There is scarcely a page that does not detail the many ways in which this man did his best to ensure that his children had a thoroughly miserable and frightened childhood. He kept a detailed Book of Grievances in which their every tiny misdemeanour was noted; he encouraged them to spy on each other; he allowed them no privacy, no freedom, no friends.
Sometimes he resorted to towering rage, sometimes to physical violence; more often, he would devise subtle, insidious methods of undermining his children's self-confidence. Here is a tiny example: Louise, his third and youngest child, was happy that a painting of hers was to be displayed at her school speech day. Her father decided to steal one of the pictures - but not Louise's, which he dismissed as pedestrian and unimaginative. He came home with another girl's, which he framed and hung in the living- room as a daily reminder of his daughter's inadequacy.
The Lubetkins had left London in 1939 to farm in Somerset. They knew nothing about agriculture, but before long the famous architect had devised early versions of veal-crates for his stock and, says his daughter, managed to invent factory farming. Ardent communists, resolute misanthropists and militant atheists, they had children only because abortions were hard to procure in wartime. He would have preferred to have his wife exclusively to himself, and he made her wear scarlet lipstick and high-heeled shoes to please him. There is a particularly ghastly description of her agonizing death from cancer. Berthold snatched away her morphine, insisted on the lipstick, force-fed her anguished, emaciated frame and took photographs of her as she was dying.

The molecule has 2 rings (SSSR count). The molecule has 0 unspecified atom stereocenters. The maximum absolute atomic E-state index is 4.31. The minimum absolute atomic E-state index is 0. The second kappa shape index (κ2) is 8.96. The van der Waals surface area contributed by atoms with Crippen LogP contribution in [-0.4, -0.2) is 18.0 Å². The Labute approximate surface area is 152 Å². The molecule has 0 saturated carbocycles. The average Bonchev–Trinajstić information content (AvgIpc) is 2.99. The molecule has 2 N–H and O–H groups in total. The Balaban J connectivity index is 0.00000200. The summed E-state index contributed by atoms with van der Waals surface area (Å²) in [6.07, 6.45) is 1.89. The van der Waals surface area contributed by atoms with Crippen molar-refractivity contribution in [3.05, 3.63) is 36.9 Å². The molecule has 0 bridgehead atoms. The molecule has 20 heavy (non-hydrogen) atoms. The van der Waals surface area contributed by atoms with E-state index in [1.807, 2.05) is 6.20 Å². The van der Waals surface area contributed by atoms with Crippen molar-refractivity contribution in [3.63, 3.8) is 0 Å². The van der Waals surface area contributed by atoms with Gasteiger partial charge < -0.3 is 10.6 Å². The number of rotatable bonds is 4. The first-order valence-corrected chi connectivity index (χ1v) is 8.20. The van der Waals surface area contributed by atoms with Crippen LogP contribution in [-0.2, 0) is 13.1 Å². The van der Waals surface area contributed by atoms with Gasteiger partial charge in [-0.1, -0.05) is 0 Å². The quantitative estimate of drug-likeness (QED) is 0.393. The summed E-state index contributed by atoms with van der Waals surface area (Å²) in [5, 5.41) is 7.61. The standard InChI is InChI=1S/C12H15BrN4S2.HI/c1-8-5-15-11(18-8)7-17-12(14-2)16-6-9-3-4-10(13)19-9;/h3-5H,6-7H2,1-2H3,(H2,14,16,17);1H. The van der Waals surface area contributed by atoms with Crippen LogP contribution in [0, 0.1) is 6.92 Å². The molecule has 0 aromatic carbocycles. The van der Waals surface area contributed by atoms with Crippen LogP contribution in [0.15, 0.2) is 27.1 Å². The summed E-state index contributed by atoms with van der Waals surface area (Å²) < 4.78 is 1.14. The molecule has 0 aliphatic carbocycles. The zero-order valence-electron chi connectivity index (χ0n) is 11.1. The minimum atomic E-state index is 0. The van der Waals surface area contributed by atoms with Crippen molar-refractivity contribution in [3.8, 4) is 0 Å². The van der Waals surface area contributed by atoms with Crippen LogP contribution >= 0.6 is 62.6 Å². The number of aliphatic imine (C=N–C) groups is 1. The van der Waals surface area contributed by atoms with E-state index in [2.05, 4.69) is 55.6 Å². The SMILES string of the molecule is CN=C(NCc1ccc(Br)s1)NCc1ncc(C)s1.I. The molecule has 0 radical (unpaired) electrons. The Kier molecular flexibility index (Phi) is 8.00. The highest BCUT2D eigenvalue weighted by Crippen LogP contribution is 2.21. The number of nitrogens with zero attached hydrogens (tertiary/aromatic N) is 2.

After her death, Lubetkin took to gambling and fast women, enjoying a late resurgence of fame as the rediscovered father of British modernism, and revelling in a glitzy lifestyle into extreme old age. His daughter Louise battled to make a career for herself, but she developed severe anorexia - an episode described with devastating accuracy and uncompromising frankness - and seems only to have survived thanks to furious determination and the unswerving love of her husband. It is to be hoped that this book might, at last, complete her rehabilitation.
She writes with urgent fluency and eloquence; though she shirks no detail of her own suffering, she somehow avoids self-pity. The purpose of her memoir is not to bewail her lot but to describe and, perhaps, to explain her father. Towards the end, the search for the secret source of his grotesque character assumes the nature and pace of a detective story. Though he had always claimed that Lubetkin was an assumed name, and that his entire family had perished in the Russian Revolution, she made a chance discovery, after his death, that he had a cousin still living in New York. "Your father", said this cousin, fascinated by her account, "was a wonderful liar". At last, she learned his true identity and discovered the terrible things that had happened in his youth. At last, she began to understand something of his motivation.
To understand is, they say, to forgive: perhaps she has managed to forgive him for all the pain he inflicted. But, for the reader, the unravelling of the past is not quite enough. The monster is not exonerated. There is, at the end, some sense of resolution, but the lasting impression created by this damaged daughter is of calculated, sustained, inhuman cruelty.Reuse content